The evaluation of refactoring business logic to meaningful units started from Monoliths to micro services and from micro services to functions. Monoliths are large single applications which consists of all the business logic in one place and has deployed all applications related artifacts to a one single server. When monoliths are split into separate service units or components, some drawbacks occurred such as network slowness between distributed server farms, CPU bottlenecks on dependent components, heavy weight payloads since message protocols based on XML and soap specifications. After some time all above issues were sorted out with the advancements of technology, infrastructures and then realized lots of message passing are needed to communicate between these splitted monoliths. To overcome this situation micro services architecture was introduced.
Micro services architecture has few drawbacks like complexity of network communications between different components and lots of message passing is required between different services to fulfill a business logic. Due to those facts, Micro services architecture is not optimized to utilize the bare-minimum server resources in optimal way, relying only on optimal server resources which needed for that business computation. Moreover, Smooth scaling up cannot support without doubling server resources when load fluctuates over the time due to the same facts. To overcome above issues, functions based concepts got popular. In this approach business logics are broken down into individual functions which can be hosted individually without depending on server configurations or state. API gateways are commonly used to compose functions and produce consumable APIs.
What is Serverless
Serverless is an architecture, which has evolved from microservices architecture with the essence of functional programming. In Serverless model developer doesn’t need to apprehend about servers because configuring, maintaining, or updating is none of developer’s business. This does not mean that developer doesn’t need servers to deploy their application but developers should not apprehend about them. Solutions are composed of third party services, ‘Backend as a service’ (BaaS) components as well as custom code which were written as pure functions, running on transient containers in environments like AWS Lambda.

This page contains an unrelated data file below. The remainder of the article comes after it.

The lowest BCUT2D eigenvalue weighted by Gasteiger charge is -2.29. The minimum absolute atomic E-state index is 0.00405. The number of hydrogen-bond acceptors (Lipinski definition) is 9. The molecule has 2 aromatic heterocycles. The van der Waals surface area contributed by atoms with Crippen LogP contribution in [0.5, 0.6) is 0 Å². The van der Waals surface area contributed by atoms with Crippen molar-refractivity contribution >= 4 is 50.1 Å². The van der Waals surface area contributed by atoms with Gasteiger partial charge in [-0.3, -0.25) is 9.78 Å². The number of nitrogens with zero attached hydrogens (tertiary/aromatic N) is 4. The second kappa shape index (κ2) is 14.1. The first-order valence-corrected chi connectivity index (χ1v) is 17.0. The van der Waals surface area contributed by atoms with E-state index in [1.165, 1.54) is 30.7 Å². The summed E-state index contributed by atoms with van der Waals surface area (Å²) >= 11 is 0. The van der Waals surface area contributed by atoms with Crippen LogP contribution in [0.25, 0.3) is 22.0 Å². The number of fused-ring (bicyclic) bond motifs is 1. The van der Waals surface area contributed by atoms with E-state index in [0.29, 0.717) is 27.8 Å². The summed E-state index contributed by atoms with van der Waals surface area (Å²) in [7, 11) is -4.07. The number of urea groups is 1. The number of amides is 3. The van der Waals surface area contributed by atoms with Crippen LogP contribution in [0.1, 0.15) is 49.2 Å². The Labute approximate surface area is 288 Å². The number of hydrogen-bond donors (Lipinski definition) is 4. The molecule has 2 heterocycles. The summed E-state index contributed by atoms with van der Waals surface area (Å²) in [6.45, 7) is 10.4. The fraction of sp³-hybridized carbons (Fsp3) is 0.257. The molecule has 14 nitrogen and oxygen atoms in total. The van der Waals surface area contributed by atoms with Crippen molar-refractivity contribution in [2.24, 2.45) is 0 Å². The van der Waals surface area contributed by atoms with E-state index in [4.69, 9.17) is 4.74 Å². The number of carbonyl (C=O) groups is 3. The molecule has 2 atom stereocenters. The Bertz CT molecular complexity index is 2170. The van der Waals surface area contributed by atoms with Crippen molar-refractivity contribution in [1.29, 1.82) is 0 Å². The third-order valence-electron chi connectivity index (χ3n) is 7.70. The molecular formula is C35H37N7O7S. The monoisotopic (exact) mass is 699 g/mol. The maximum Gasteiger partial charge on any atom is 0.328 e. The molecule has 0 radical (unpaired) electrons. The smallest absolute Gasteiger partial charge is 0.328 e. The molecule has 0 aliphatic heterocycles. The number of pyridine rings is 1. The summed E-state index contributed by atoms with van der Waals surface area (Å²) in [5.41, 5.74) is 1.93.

Devops is needed in smaller scale with a reduced responsibility but developers still needs to automate the deployment, monitoring at minimum cost although there is no need to start and stop servers for the serverless business logics.
This architecture mainly consists with two main approaches:
- BaaS — Backend as a service (Example: Auth0, Firebase)
- FaaS — Function as a Service (Example: AWS Lambda hosted functional computation units)
We can use third party vendor provided backend services to fulfill business logics and we can consume their backend services as needed. In this approach, we are not maintaining differen##t home-grown microservices for those common business logics such as authentication handling instead we are relying on third party vendors to provide that functionality.
Developers still need to write some amount of business logics and wire-up logics between different functions. . Unlike traditional functional code, these logics need to be written as stateless pure functions which then can be hosted on transient containers which stays alive until fulfilling the function invocation. This provides the possibility to upload a piece of code to AWS Lambda or similar environments which should be executed for a given event. For an example, when a new data has been processed by BaaS and get the response with the payload.